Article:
France has stepped up security at its embassies across the Muslim world after a French satirical magazine published crude caricatures of Islam's Prophet Mohammed .
The latest issue of provocative weekly Charlie Hebdo, whose offices were firebombed last year, raised concerns that France could face violent protests like the ones targeting the US over an amateur video which have left at least 30 people dead.
The drawings, some of which depicted Mohammed naked and in demeaning or pornographic poses, produced a swift rebuke by the French government, which warned the magazine could be inflaming tensions, even as it reiterated France's free speech protections.
The principle of freedom of expression "must not be infringed", foreign minister Laurent Fabius said, but he added: "Is it pertinent, intelligent, in this context to pour oil on the fire? The answer is no."
Anger over the US-produced film Innocence Of Muslims has fuelled violent protests from Asia to Africa.
Worried that France might be targeted, the government ordered its embassies, cultural centres, schools and other official sites to close tomorrow - the Muslim holy day - in 20 countries.
It also immediately shut down its embassy and the French school in Tunisia, the site of deadly protests at the US Embassy last week.
The French foreign ministry issued a travel warning urging French citizens in the Muslim world to exercise "the greatest vigilance", avoiding public gatherings and "sensitive buildings".
The controversy could prove tricky for France, which has struggled to integrate its Muslim population, western Europe's largest. Many Muslims believe the Prophet Mohammed should not be depicted at all - even in a flattering way - because it might encourage idolatry.
Violence provoked by the anti-Islam video, which portrays the prophet as a fraud, womaniser and child molester, began with a September 11 attack on the US Embassy in Cairo, then quickly spread to Libya, where an attack on the US Consulate in Benghazi left the US ambassador and three other Americans dead.
In Washington, White House spokesman Jay Carney said the Obama administration believed the French magazine images "will be deeply offensive to many and have the potential to be inflammatory".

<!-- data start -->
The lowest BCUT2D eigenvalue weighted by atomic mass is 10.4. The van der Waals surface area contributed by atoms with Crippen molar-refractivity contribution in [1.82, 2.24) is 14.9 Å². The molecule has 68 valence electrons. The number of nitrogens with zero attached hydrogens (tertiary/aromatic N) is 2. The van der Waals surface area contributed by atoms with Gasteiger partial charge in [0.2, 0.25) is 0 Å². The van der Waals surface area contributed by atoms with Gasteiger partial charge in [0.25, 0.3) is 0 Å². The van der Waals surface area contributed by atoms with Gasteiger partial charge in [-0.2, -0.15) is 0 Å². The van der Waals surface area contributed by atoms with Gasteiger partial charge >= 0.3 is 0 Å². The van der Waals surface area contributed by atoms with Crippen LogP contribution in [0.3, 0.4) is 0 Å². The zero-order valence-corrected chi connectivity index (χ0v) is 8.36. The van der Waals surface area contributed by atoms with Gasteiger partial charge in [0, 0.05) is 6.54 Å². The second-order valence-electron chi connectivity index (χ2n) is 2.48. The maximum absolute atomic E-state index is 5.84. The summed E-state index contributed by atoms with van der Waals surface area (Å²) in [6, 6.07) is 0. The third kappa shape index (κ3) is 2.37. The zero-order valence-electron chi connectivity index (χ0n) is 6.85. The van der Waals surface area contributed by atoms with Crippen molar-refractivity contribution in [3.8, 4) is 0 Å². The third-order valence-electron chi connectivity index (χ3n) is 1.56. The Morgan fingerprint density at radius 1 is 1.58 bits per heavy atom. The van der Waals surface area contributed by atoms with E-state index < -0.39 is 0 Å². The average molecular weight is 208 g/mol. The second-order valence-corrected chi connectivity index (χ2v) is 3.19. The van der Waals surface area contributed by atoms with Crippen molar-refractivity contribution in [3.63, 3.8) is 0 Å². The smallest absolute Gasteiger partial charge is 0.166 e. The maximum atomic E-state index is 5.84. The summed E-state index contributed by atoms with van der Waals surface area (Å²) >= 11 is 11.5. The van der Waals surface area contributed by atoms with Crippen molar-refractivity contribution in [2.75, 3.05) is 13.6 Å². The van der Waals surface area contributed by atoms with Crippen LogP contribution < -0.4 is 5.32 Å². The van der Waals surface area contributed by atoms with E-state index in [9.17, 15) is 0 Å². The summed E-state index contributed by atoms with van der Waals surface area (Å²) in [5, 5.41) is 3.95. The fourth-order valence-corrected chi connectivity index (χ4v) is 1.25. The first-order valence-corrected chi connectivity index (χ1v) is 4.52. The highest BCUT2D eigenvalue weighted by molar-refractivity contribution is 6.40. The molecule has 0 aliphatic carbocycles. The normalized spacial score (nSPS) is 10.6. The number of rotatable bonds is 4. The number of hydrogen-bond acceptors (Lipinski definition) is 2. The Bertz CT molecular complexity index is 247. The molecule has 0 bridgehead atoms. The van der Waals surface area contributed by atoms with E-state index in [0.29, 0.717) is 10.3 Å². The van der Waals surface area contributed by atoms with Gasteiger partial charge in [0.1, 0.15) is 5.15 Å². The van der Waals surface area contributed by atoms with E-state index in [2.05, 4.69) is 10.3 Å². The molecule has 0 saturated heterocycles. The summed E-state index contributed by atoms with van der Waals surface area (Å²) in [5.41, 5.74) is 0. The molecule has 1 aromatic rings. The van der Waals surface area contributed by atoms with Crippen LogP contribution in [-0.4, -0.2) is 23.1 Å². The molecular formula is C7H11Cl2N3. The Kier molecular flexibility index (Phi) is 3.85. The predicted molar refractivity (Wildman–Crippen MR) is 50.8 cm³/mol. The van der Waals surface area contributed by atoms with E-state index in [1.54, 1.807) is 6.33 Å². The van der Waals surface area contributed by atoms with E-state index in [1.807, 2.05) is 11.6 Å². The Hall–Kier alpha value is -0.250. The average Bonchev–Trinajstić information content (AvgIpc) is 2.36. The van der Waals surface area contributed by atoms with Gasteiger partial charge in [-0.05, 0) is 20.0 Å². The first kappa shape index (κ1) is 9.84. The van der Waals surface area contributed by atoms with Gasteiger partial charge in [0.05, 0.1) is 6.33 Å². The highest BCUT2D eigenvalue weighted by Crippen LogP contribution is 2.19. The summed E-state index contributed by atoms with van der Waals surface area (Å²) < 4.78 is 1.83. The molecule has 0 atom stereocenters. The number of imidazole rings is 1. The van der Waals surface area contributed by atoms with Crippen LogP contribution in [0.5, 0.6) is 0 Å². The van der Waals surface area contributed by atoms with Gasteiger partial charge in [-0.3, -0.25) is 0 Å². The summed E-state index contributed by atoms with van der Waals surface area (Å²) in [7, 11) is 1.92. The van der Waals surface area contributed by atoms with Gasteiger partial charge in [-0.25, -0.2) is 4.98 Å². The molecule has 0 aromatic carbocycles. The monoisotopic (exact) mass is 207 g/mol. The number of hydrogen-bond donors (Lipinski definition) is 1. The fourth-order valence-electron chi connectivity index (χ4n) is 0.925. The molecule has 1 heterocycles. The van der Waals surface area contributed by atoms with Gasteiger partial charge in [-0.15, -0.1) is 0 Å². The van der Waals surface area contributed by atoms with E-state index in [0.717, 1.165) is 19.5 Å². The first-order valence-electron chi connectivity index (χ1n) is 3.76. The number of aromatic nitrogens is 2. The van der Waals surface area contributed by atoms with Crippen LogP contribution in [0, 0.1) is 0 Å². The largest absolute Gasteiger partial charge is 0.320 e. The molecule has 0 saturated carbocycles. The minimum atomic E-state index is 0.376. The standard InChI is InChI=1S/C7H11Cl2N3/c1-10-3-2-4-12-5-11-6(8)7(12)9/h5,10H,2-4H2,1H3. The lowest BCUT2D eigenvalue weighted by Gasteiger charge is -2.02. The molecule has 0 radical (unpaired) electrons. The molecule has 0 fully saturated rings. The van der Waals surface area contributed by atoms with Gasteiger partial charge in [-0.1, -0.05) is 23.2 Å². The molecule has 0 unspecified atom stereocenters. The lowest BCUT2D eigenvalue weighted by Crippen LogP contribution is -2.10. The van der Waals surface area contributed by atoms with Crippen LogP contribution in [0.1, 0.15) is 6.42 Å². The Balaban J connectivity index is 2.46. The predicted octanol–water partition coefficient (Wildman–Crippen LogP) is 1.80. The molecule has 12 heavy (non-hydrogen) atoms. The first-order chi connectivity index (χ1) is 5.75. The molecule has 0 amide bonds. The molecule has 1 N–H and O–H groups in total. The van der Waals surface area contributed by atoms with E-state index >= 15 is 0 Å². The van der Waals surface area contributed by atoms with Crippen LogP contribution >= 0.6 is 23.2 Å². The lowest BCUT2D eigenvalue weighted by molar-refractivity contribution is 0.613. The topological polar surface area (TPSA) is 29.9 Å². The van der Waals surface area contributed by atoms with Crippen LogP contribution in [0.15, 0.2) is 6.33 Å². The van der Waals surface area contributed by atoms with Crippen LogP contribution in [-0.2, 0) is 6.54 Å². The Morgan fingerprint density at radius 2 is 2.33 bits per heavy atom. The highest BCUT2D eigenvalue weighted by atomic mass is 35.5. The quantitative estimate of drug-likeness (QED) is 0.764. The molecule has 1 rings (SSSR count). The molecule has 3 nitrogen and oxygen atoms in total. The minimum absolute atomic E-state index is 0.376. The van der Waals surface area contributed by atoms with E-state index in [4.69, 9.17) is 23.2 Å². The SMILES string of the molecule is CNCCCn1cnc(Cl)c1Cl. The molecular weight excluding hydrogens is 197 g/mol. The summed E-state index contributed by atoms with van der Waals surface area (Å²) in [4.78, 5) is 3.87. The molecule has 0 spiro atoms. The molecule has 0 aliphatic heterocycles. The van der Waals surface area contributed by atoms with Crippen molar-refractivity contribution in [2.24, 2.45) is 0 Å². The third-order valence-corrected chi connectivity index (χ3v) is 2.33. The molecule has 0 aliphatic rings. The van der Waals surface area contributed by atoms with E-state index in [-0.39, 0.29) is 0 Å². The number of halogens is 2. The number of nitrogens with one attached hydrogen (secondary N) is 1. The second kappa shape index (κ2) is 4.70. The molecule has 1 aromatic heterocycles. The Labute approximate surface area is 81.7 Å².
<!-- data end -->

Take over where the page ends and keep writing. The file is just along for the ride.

"We don't question the right of something like this to be published," he said, pointing to the US constitution's protections of free expression. "We just question the judgment behind the decision to publish it."
Arab League chief Nabil Elarabi called the cartoons "provocative and disgraceful" and said their publication added complexity to an already inflamed situation.
He said the drawings arose from ignorance of "true Islam and its holy prophet".
A lawsuit was filed against Charlie Hebdo hours after the issue hit news-stands, the Paris prosecutor's office said, though it would not say who filed it. The magazine also said its website had been hacked.
Riot police took up positions outside the magazine's offices, which were firebombed last year after it released an edition that mocked radical Islam.
Chief editor Stephane Charbonnier, who publishes under the pen name "Charb" and has been under police protection for a year, defended the cartoons.
"Mohammed isn't sacred to me," he said. "I don't blame Muslims for not laughing at our drawings. I live under French law. I don't live under Koranic law."
He said he had no regrets and felt no responsibility for any violence.
"I'm not the one going into the streets with stones and Kalashnikovs," he said. "We've had 1,000 issues and only three problems, all after front pages about radical Islam."
The cartoonist, who goes by the name Luz, also was defiant.
"We treat the news like journalists. Some use cameras, some use computers. For us, it's a paper and pencil," he said. "A pencil is not a weapon. It's just a means of expression."
A small-circulation weekly, Charlie Hebdo often draws attention for ridiculing sensitivity about the Prophet Mohammed. It was acquitted in 2008 by a Paris appeals court of "publicly abusing a group of people because of their religion" following a complaint by Muslim associations.
The magazine has staked out a sub-genre in France's varied media universe with its cartoons. Little is sacred, and yesterday's issue also featured caricatures of people as varied as Clint Eastwood, an unnamed Roman Catholic cardinal who looked like Pope John Paul II and French president Francois Hollande.